Good courses and certifications are offered by the SANS Institute (http://www.sans.org/). Black Hat organizes one of the premier security conferences, and also hosts many interesting courses (https://www.blackhat.com/). Certifications and courses provide a great way to start learning about security along with some really esoteric specialties, but if you think a certificate is suddenly going to make your software secure, you'd be sadly mistaken. To be effective in computer security, you need to constantly learn and keep up with recent developments. If I were hiring a candidate I wouldn't care about certifications as much as the effort and interest the individual exercises in the extremely broad field - some humility wouldn't hurt either.
The mindset of software developer working on secure or hardened software is also a little different - normally good developers focus on aspects such as clean design, extensible architecture, performance, and efficiency, but few tend to be aware of the things hackers do to exploit your code because you didn't do proper input validation, or ensure that you were protected against buffer overflows from maliciously crafted payloads.
More good resources for software developers:
- CERT coding standards (https://www.securecoding.cert.org/confluence/display/seccode/CERT+Coding+Standards)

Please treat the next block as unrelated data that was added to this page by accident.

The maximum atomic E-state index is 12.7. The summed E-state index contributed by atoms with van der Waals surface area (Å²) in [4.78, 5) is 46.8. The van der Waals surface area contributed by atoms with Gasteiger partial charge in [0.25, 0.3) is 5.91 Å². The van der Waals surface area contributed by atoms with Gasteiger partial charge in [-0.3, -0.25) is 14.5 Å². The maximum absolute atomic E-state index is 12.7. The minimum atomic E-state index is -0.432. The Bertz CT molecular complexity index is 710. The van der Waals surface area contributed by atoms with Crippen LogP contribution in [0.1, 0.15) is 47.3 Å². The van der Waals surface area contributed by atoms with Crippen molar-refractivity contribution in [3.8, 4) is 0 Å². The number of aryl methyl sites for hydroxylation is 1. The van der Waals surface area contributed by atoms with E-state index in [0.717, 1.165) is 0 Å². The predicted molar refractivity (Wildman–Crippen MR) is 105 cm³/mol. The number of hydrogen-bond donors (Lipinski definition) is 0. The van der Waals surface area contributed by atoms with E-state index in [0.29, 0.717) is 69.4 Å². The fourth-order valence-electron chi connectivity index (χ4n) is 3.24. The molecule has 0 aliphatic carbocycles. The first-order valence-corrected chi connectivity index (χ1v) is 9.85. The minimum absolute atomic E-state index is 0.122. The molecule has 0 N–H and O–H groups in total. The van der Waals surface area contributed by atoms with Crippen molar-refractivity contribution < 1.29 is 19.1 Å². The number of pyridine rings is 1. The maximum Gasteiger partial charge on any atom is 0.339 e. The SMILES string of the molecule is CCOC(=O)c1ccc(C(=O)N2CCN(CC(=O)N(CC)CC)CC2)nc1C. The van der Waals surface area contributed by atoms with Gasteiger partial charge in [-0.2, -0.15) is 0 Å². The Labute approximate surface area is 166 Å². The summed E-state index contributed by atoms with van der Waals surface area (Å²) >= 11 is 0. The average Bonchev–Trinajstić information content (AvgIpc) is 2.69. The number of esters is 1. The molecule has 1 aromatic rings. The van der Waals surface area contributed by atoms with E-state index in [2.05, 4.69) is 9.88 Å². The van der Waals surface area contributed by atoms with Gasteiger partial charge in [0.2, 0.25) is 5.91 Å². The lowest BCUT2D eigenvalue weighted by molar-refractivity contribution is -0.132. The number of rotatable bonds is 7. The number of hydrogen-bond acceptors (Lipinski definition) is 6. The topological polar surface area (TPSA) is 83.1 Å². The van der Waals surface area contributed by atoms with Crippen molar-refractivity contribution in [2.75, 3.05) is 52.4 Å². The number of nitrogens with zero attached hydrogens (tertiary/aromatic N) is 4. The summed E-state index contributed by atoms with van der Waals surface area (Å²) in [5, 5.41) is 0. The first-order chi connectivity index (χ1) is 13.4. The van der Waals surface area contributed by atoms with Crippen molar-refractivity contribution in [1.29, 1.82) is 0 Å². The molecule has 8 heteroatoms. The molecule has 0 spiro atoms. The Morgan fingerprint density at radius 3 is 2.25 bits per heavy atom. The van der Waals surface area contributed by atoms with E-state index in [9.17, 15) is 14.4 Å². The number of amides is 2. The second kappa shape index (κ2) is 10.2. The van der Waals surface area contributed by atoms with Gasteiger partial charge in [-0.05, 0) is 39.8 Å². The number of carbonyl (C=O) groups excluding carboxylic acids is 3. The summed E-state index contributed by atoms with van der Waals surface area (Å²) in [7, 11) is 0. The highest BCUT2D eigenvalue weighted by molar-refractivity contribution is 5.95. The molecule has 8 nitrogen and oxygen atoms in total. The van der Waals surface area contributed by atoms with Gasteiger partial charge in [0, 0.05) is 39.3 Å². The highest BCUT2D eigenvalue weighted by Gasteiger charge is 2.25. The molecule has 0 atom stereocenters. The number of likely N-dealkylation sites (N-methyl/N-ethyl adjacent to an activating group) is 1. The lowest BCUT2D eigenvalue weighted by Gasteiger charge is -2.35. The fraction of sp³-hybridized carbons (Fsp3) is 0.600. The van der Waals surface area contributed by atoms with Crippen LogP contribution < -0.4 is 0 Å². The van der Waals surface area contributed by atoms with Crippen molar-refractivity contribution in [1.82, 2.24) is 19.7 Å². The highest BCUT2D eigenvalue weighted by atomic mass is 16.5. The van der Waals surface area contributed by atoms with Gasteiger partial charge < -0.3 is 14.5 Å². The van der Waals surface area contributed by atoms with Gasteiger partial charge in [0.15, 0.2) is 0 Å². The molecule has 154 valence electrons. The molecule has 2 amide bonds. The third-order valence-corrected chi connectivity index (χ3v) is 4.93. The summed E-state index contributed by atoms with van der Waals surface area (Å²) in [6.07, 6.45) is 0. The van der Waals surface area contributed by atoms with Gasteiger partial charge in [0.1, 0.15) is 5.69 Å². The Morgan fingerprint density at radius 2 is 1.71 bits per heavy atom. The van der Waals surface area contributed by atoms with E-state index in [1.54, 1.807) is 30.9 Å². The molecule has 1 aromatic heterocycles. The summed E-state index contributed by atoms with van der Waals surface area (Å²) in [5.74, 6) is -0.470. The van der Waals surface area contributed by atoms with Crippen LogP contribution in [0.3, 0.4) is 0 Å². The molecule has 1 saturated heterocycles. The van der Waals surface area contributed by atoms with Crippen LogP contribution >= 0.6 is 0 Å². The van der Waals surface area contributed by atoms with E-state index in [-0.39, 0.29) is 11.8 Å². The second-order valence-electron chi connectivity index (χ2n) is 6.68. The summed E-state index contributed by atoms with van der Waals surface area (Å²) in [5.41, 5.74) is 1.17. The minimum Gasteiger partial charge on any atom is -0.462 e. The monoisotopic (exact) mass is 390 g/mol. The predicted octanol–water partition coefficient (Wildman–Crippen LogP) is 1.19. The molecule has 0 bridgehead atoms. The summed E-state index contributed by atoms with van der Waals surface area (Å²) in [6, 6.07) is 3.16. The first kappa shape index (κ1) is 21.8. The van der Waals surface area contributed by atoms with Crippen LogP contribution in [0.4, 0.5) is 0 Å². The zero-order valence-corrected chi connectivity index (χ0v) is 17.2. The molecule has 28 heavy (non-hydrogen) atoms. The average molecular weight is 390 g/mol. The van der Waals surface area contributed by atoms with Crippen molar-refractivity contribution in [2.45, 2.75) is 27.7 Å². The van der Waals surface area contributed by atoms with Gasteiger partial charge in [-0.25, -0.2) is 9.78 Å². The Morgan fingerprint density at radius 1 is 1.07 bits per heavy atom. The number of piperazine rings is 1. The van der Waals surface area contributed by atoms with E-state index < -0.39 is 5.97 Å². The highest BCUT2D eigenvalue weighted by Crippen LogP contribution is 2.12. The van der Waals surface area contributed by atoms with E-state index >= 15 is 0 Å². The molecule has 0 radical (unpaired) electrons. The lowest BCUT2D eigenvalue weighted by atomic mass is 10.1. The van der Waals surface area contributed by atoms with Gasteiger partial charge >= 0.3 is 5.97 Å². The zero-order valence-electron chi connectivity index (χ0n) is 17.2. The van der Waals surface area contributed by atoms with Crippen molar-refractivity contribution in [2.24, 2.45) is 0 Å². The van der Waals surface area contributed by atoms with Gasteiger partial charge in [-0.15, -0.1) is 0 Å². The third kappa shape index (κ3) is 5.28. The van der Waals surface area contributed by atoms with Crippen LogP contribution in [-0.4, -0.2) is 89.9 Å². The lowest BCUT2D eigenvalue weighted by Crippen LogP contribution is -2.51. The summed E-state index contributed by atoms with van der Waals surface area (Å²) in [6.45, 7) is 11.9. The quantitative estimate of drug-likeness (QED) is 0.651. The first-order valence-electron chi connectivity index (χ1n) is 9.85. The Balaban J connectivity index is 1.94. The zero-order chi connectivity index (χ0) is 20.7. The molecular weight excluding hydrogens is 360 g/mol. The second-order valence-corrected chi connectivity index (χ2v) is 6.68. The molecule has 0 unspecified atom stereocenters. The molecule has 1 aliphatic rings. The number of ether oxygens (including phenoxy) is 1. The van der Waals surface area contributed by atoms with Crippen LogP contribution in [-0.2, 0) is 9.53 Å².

- OWASP (https://www.owasp.org) if you're doing anything related to the internet
There's a lot to learn, which is why courses can be useful to get you started. Here are some of the things you would learn:
Security occurs at many levels. Your software is the obvious focus. Also, the application or web servers they're hosted on if any, as well as the O/S. Your software might be pretty secure, but if you do not setup your web server properly you could get screwed as well. Given the pervasive nature of SSL/TLS, you should also be aware of security vulnerabilities in openssl (if your software or servers make use of - most likely they do) and be able to understand the description and lingo used to describe the vulnerabilities. This is the more IT or sys admin oriented aspect of security. Some familiarity in this area is good.
Layered security design. Develop multiple security layers to protect your critical data. Do not rely on SSL/TLS only. Learn about public key infrastructure (asymmetric encryption algorithms), and their role with symmetric encryption algorithms like AES.
Understand what threat modeling and analysis is about. Familiarity with assurance case modeling is also interesting where you start to see the boundary between reliability and security become increasing blurry.
Do not invent your own protocols/algorithms if you can find one that already exists, especially if it has a threat analysis to accompany it. Some courses go over some of the better known protocols for things like authentication or authorization, and how to deploy them correctly.